Help me find another great fall book
October 5, 2008 11:49 PM   Subscribe

I'm looking for a book to read this month along the lines of Ray Bradbury's "From the Dust Returned." I want the book to feel like autumn.

A few years ago I read "From the Dust Returned" during a typical rainy Seattle October. (It was my bus book.) For me it was the perfect combination of atmosphere, nostalgia, characters, loneliness, regret, wistfulness, and a touch of Halloween to make the perfect October fall book. What are some other books along the same lines that would be good for this year? I'm not really looking for a particularly scary or horror novel, but the right one would be fine (e.g. Something Wicked This Way Comes.) The book doesn't have to be by Bradbury. An anthology of (mostly) related stories would be great, but it doesn't have to be that similar.
posted by sevenless to Media & Arts (13 answers total) 12 users marked this as a favorite
Maybe Jean Hegland's "Into the Forest"? I read it a few years ago and as I remember it it might fit your criteria.

Set in the near-future, Into the Forest is a powerfully imagined novel that focuses on the relationship between two teenage sisters living alone in their Northern California forest home.

Over 30 miles from the nearest town, and several miles away from their nearest neighbor, Nell and Eva struggle to survive as society begins to decay and collapse around them. No single event precedes society's fall. There is talk of a war overseas and upheaval in Congress, but it still comes as a shock when the electricity runs out and gas is nowhere to be found. The sisters consume the resources left in the house, waiting for the power to return. Their arrival into adulthood, however, forces them to reexamine their place in the world and their relationship to the land and each other.
posted by Harald74 at 12:13 AM on October 6, 2008

I was going to suggest "Something Wicked This Way Comes" but you already seem to know about that.
posted by Class Goat at 12:53 AM on October 6, 2008

Engine Summer, by John Crowley. It's about the autumn of the world. His book Little, Big has a similar, threnodic feel as well.
posted by Haruspex at 3:02 AM on October 6, 2008 [1 favorite]

seconding Engine Summer & Little, Big - wonderful wonderful books
posted by jammy at 3:32 AM on October 6, 2008

How about Ray Bradbury's The October Country?
"... that country where it is always turning late in the year."
His first short story collection.
posted by spasm at 4:10 AM on October 6, 2008 [1 favorite]

Biased because it's the book I'm currently rereading, and it's by my all-time favorite author, but it captures the season perfectly for me -- Mickelsson's Ghosts by John Gardner.

The final novel by John Gardner, Mickelsson's Ghosts, originally published in 1982 just months before his untimely death in a motorcycle accident, is a tour de force. The protagonist Peter Mickelsson, a former star philosophy professor at Brown, relocates to Binghamton University. On the verge of bankruptcy, separated from his wife, in questionable mental health, and drinking heavily, Mickelsson decides to buy a country house in northeastern Pennsylvania. What he encounters there are impassioned and shameless love affairs (one of which results in a regrettable pregnancy), a Mormon extremist cult, small town mythologies, the robbery of a robber, multiple murders, the ghosts of an incestuous family, Plato, and our hero's own possible insanity.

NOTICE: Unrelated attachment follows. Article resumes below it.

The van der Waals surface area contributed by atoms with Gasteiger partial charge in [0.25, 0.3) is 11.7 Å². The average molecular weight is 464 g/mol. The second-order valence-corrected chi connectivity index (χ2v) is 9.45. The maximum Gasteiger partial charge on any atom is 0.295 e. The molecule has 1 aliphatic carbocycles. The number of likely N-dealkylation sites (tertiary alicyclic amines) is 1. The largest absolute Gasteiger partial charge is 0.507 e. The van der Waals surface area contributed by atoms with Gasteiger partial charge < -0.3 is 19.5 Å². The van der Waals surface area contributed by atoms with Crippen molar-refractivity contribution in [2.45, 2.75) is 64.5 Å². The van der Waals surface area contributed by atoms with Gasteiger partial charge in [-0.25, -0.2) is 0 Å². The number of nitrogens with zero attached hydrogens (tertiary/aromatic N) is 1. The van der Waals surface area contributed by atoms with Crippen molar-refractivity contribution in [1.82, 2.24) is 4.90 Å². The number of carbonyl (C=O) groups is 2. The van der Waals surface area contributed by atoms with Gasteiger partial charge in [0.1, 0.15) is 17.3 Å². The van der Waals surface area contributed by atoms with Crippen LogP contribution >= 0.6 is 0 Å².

And it's just back in print, too!

This is a great question! I watch the vintage-spooky-Disney-movie version of "Something Wicked This Way Comes" for Halloween every year, and "From the Dust Returned" might be next in my autumnal book-stack.
posted by kittyb at 7:22 AM on October 6, 2008

I just recommended it on the post apocalyptic thread, but Riddley Walker has a very damp, autumnal feel, although since its set a couple millenia in the future, you won't get any traditional autumn holidays.

Also, the poetry of Robert Frost.
posted by PhoBWanKenobi at 7:25 AM on October 6, 2008

October in the Chair by Neil Gaiman is a short story, and spooky, but wonderful for this time of year. (Also, it's dedicated to Ray Bradbury.)
posted by corey flood at 8:20 AM on October 6, 2008

The October Country is what I would read as well as Little Big which covers an awful lot of time but just feels like Autumn. If you're looking for a good survey of titles you might also want to check the Autumn tag on Library Thing. It's a little scattershot (and full of kid books) but can maybe spark some ideas.
posted by jessamyn at 8:40 AM on October 6, 2008

Neil Gaiman just published The Graveyard Book, and it feels like Halloween. He's reading chapters and posting the videos online as he tours with it so you can get a taste before you buy it (but it's really good.)

Jonathan Strange & Mr. Norrell also feels like an October book to me.
posted by fuzzbean at 9:13 AM on October 6, 2008

You sound like a big Bradbury fan (me too!), so I am assuming you've read The Halloween Tree? If not, I recommend it.
posted by geeky at 9:51 AM on October 6, 2008

Response by poster: Thanks everyone for the great suggestions so far.

I had considered both The October Country and The Halloween Tree, but the one didn't seem quite right from the descriptions I read (though at least one story in From the Dust Returned is in The October Country too) and the other seemed like a (young) kids book. I suppose I should add them to the list after all.
posted by sevenless at 4:28 PM on October 6, 2008

The Halloween Tree isn't deep or anything, but I don't remember it being too childish. It's just a fun, quick seasonal read. There's an animated movie too, if you're interested.
posted by geeky at 6:27 AM on October 7, 2008

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